Secretary of State Antony Blinken struggled on Sunday to explain President Biden’s contradictory statements about Afghanistan, including the threat posed by al Qaeda and the support of America’s allies abroad.
“Fox News Sunday” host Chris Wallace grilled the US’s top diplomat on the president’s claim on Friday that the terror group was “gone” from Afghanistan.
“Al Qaeda’s capacity to do what it did on 9/11, to attack us, to attack our partners, our allies from Afghanistan is vastly, vastly diminished,” Blinken explained.
“Are there al Qaeda members and remnants in Afghanistan? Yes, but what the president was referring to was its capacity to do what it did on 9/11, and that capacity has been successfully diminished.”
Wallace then pointed out that the United Nations said the terror group is present in 15 of the 34 Afghanistan provinces and that Chairman of the Joint Chiefs of Staff Mark Milley said he would have to upgrade the terror threat to the US from al Qaeda.
“We went to Afghanistan 20 years ago with one mission and one purpose in mind, that was to deal with the folks who attacked us on 9/11, to bring [Osama] Bin Laden to justice, which we did a decade ago, and to diminish the capacity of al Qaeda to do the same thing again, to attack us from Afghanistan. And that, to the president’s point, has been successful. We got bin Laden a decade ago,” Blinken said.
Wallace also grilled the secretary of state on Biden’s claims that allies have not criticized his administration for the chaotic evacuation of American citizens and Afghans at Hamid Karzai International Airport, an effort that has left thousands stranded or in danger as they pass through Taliban checkpoints in the streets.
Wallace pointed out criticism from Armin Laschet, the likely successor to German Chancellor Angela Merkel, who called Biden’s handling of the evacuation a “debacle” and questioned Blinken about whether the president is aware of the global response to his actions.
“Chris, all I can tell you is what I’ve heard. And again, this is a powerful, emotional time for a lot of allies and partners, as it is for me, as it is for us,” Blinken responded. “But I’ve also heard of this, I’ve heard across the board, deep appreciation and thanks from allies and partners for everything that we’ve done to bring our allies and partners out of harm’s way.”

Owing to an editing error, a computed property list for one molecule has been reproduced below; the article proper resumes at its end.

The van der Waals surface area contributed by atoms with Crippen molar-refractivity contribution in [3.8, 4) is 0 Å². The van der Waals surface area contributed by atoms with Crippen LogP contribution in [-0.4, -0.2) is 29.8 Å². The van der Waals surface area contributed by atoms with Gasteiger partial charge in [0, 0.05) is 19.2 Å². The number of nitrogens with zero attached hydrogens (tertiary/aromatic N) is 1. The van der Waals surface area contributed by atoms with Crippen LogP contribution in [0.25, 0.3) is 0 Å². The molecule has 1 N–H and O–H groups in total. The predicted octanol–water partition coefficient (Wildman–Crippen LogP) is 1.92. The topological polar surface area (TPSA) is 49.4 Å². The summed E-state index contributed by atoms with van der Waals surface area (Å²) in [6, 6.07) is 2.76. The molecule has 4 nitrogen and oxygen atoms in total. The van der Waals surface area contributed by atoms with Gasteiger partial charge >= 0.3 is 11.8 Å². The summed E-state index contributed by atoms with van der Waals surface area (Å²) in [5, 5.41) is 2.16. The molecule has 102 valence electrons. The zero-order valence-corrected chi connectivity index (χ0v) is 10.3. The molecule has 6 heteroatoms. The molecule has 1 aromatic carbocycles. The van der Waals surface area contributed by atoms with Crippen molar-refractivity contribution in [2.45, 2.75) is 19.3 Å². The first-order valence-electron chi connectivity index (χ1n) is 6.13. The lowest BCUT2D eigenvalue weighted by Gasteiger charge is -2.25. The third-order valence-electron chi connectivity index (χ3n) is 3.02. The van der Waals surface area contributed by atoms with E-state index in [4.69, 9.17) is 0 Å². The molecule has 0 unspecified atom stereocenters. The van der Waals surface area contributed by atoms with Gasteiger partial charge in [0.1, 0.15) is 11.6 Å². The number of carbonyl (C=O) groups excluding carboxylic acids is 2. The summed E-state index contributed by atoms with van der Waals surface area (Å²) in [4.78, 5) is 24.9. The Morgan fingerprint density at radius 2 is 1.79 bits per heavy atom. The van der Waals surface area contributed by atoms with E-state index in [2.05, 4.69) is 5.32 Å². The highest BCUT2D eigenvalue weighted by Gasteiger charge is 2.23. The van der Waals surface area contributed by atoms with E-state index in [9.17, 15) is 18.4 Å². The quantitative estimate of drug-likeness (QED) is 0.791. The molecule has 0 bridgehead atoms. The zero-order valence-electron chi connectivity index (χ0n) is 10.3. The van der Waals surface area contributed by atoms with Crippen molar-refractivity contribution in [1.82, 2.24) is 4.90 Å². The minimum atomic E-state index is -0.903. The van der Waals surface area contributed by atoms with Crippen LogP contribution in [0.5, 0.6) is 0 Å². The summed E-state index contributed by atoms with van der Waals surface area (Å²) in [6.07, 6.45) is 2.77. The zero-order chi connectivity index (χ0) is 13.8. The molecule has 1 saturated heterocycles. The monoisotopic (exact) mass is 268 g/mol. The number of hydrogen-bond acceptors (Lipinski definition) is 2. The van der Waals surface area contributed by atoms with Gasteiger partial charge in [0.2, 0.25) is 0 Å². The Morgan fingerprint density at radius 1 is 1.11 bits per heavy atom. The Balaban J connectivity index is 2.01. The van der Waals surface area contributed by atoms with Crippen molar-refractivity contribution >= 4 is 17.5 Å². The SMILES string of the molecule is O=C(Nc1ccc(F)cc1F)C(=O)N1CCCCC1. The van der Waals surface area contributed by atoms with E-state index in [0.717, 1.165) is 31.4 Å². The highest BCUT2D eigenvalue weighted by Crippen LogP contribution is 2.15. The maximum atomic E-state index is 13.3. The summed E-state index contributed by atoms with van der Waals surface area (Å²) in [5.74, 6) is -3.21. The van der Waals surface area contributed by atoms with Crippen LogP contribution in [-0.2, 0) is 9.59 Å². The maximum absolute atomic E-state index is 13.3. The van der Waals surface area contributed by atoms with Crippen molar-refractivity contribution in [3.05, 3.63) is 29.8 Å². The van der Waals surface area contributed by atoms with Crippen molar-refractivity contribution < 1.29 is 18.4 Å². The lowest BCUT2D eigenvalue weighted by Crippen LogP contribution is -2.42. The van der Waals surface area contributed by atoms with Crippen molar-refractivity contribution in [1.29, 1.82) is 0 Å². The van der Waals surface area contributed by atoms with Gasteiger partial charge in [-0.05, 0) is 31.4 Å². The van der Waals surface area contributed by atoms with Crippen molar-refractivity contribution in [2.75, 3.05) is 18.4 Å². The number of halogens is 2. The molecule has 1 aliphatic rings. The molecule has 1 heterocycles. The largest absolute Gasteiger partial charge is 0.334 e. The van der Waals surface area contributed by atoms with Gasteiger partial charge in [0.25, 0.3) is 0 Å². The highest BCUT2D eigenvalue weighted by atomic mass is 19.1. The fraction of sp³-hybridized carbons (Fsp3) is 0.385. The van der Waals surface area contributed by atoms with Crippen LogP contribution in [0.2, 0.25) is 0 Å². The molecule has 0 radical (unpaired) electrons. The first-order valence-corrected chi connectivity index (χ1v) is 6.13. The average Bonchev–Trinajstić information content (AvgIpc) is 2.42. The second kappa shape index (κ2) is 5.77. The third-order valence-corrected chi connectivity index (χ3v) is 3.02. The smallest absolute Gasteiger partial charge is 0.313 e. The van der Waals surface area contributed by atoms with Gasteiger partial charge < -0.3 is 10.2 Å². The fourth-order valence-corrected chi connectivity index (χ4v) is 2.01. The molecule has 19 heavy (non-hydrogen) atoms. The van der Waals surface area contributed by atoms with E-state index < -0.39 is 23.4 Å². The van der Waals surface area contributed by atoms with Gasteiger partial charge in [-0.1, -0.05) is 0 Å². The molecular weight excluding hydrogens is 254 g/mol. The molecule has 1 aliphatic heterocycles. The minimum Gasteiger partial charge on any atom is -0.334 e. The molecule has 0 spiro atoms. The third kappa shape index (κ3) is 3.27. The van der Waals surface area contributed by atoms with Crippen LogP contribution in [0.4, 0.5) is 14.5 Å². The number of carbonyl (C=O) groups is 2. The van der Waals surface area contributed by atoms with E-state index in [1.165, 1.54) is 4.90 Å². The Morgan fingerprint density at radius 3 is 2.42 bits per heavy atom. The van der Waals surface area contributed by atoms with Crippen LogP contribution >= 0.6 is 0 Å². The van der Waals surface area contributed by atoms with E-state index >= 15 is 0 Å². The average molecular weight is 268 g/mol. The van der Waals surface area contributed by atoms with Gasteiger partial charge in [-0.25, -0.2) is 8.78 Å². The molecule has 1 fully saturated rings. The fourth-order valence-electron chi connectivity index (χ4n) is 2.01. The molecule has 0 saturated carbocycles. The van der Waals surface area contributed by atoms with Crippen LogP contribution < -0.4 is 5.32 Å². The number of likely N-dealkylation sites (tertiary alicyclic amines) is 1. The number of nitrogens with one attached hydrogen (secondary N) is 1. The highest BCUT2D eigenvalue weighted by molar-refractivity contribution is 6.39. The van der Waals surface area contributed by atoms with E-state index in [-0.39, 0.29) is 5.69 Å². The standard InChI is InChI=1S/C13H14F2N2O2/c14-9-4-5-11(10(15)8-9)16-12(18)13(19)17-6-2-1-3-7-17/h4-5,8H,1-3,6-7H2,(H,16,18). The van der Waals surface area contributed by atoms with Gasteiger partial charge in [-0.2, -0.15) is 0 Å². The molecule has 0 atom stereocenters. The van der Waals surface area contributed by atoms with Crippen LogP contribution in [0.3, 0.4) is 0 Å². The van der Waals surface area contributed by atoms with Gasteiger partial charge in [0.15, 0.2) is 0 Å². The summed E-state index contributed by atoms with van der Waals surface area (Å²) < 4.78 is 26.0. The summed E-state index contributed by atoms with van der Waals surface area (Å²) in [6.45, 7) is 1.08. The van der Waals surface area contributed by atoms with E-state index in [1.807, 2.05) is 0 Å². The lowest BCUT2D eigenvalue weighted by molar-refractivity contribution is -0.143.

Wallace also pressed Blinken on Biden’s comments that the Taliban is allowing Americans through the checkpoints despite an alert from the US Embassy in Kabul to avoid traveling to the airport unless directed by a US government official to do so.
“Crowds have massed at the gates outside the airport. It’s an incredibly volatile situation, it’s an incredibly fluid situation. We’ve seen wrenching images of people hurt, even killed that hit you in the gut,” Blinken said.
“And it’s very important to make sure to the best of our ability, because it’s such a volatile situation, that we do something about the crowding at the gates of the airport, and that’s exactly what we’re doing,” he said.
“First, the more we move people out of the airport who are already in, the more we alleviate what has been overcrowding inside the airport, the more we can get people inside the airport and reduce some of the crowding at the gates. But second and most important, we’re in direct contact with Americans and others to help guide them to the airport, right place, right time, to get in more safely and effectively,” he added.
Blinken said he has been talking with NATO partners since before and after the decision to withdraw.
“We’ve been working very, very closely together,” he said, adding that the administration has also gotten the G-7 nations and the US Security Council together to address Afghanistan.
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